THERE WAS A complete reversal of roles in Dublin this evening as Leinster were deservedly beaten 18-9 by the Northampton Saints.
The brutal physicality and incisive accuracy Matt O’Connor’s men brought to Franklin’s Gardens last weekend were absent in their play, with the Saints instead dominating the collisions and taking their chances.
The final passage served as a microcosm of the game; the Saints battered the home side’s ball-carriers, Leinster lost possession through sloppy handling and Jamie Elliot took the chance presented to him. O’Connor admitted that the precision Leinster demonstrated last time out was sorely missing.
We were inaccurate. We didn’t look after the ball as we as we would have liked. We certainly didn’t look after it as well as we did last week and that let Northampton into the game. They went out in front and, to be fair, they played the upper hand quite well. They kicked the ball into the corner and drove.
“That made it hard for us to get any field position in the game, and off the back of our indiscipline and penalty count they got opportunities to do that. That was our fault, because we didn’t control possession, didn’t get field position and we didn’t put them under enough pressure.”
O’Connor claimed that he was proud of Leinster’s late efforts following Kahn Fotuali’i's 79th minute drop-goal, stressing that his men “were playing to win the game.” It would have been a theft of a victory though, as the Saints were the better team throughout.
Sean Cronin displays the disappointment of a defeat in Dublin. ©INPHO/Ryan Byrne.
Understanding how Leinster could go from such heights last weekend to such sloppiness this evening is difficult, but O’Connor insists that last weekend’s final scoreline didn’t tell a well-rounded story.
“I said last week that the margins were pretty small. We took our chances last week, Northampton didn’t create and take their chances. As a result, we got away with it but we knew what we were going to have to deal with this week.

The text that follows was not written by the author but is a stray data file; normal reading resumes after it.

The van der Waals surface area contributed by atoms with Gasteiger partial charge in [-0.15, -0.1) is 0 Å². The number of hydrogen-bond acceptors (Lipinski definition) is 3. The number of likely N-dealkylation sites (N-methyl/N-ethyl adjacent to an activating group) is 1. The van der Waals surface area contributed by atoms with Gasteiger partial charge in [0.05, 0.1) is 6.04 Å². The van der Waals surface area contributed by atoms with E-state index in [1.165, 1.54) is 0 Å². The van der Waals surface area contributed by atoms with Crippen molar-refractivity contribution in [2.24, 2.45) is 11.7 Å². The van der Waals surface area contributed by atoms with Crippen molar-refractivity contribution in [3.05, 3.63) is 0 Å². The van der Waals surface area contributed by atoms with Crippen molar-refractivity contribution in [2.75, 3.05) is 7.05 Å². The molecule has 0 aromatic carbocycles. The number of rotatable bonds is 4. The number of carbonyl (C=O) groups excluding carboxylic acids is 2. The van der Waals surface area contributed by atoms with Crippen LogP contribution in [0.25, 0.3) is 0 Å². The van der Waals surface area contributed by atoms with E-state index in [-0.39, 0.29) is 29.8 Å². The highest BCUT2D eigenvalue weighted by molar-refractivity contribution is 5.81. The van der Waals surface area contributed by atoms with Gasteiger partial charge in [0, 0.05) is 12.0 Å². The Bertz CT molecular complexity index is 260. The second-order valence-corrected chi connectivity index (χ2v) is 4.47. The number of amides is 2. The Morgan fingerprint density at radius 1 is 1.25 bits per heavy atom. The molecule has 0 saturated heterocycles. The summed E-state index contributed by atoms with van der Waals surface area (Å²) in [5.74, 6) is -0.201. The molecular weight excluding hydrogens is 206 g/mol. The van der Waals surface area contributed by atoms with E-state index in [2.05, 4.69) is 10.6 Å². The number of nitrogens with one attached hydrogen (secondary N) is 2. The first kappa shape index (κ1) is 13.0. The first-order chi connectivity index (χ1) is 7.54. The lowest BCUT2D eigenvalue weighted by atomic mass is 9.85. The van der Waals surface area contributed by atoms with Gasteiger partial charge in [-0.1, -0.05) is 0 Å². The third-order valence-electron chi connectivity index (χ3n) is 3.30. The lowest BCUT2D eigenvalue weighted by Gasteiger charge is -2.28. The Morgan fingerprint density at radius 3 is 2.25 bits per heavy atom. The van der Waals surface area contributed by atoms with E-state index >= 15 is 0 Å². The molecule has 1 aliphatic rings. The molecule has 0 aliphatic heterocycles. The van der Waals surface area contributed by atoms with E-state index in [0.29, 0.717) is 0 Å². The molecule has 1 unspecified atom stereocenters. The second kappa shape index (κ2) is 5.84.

They were always going to be very committed, they were playing for pride for a large part. We understood that and talked about that a lot during the week. There wasn’t a complacent edge to us; I think we were just inaccurate off the back of their commitment.”
A home defeat complicates matters for Leinster, but the truth is that they remain four points clear of Castres atop Pool 1. With two fixtures left – both in January – there is still a chance that O’Connor’s men will advance to the knock-out stages with a home quarter-final in the bag.
The Australian coach is staying positive and says this evening’s defeat alters little.
“We’ve got two really tough games, one against Castres away and then we’ve got the Ospreys at home. You’ve got to win those two games. Those would be games that we looked at at the start of the group and said that we had to win, so it hasn’t changed dramatically.
“We’ve just got to make sure that we are at the very top end of the game whenever we play.”
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